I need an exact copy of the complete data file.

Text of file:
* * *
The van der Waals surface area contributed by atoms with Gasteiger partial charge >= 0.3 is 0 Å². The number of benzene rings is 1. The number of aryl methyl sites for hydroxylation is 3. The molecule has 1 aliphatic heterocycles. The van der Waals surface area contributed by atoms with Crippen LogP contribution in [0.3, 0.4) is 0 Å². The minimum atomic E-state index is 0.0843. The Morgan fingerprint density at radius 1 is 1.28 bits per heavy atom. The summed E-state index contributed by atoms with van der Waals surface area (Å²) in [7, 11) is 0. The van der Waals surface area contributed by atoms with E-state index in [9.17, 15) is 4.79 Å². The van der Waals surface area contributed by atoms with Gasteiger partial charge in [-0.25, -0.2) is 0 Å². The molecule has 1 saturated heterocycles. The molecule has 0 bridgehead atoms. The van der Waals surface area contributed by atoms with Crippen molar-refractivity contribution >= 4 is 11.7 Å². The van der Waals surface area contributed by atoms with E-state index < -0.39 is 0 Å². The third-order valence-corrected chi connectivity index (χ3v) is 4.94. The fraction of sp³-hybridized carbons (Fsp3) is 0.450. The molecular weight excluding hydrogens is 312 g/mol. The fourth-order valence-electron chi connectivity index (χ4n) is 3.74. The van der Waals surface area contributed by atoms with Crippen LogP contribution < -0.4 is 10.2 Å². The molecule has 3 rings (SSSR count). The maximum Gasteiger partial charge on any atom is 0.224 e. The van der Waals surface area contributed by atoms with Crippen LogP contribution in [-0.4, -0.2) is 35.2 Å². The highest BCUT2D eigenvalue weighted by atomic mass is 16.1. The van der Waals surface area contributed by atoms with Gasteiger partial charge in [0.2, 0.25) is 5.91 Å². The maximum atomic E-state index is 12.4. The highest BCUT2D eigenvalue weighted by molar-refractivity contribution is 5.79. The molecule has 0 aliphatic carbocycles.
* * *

The van der Waals surface area contributed by atoms with Gasteiger partial charge >= 0.3 is 0 Å². The number of benzene rings is 1. The number of aryl methyl sites for hydroxylation is 3. The molecule has 1 aliphatic heterocycles. The van der Waals surface area contributed by atoms with Crippen LogP contribution in [0.3, 0.4) is 0 Å². The minimum atomic E-state index is 0.0843. The Morgan fingerprint density at radius 1 is 1.28 bits per heavy atom. The summed E-state index contributed by atoms with van der Waals surface area (Å²) in [7, 11) is 0. The van der Waals surface area contributed by atoms with E-state index in [9.17, 15) is 4.79 Å². The van der Waals surface area contributed by atoms with Gasteiger partial charge in [-0.25, -0.2) is 0 Å². The molecule has 1 saturated heterocycles. The molecule has 0 bridgehead atoms. The van der Waals surface area contributed by atoms with Crippen molar-refractivity contribution >= 4 is 11.7 Å². The van der Waals surface area contributed by atoms with E-state index < -0.39 is 0 Å². The third-order valence-corrected chi connectivity index (χ3v) is 4.94. The fraction of sp³-hybridized carbons (Fsp3) is 0.450. The molecular weight excluding hydrogens is 312 g/mol. The fourth-order valence-electron chi connectivity index (χ4n) is 3.74. The van der Waals surface area contributed by atoms with Crippen LogP contribution < -0.4 is 10.2 Å². The molecule has 3 rings (SSSR count). The maximum Gasteiger partial charge on any atom is 0.224 e. The van der Waals surface area contributed by atoms with Crippen LogP contribution in [-0.4, -0.2) is 35.2 Å². The highest BCUT2D eigenvalue weighted by atomic mass is 16.1. The van der Waals surface area contributed by atoms with Gasteiger partial charge in [0.2, 0.25) is 5.91 Å². The maximum atomic E-state index is 12.4. The highest BCUT2D eigenvalue weighted by molar-refractivity contribution is 5.79. The molecule has 0 aliphatic carbocycles.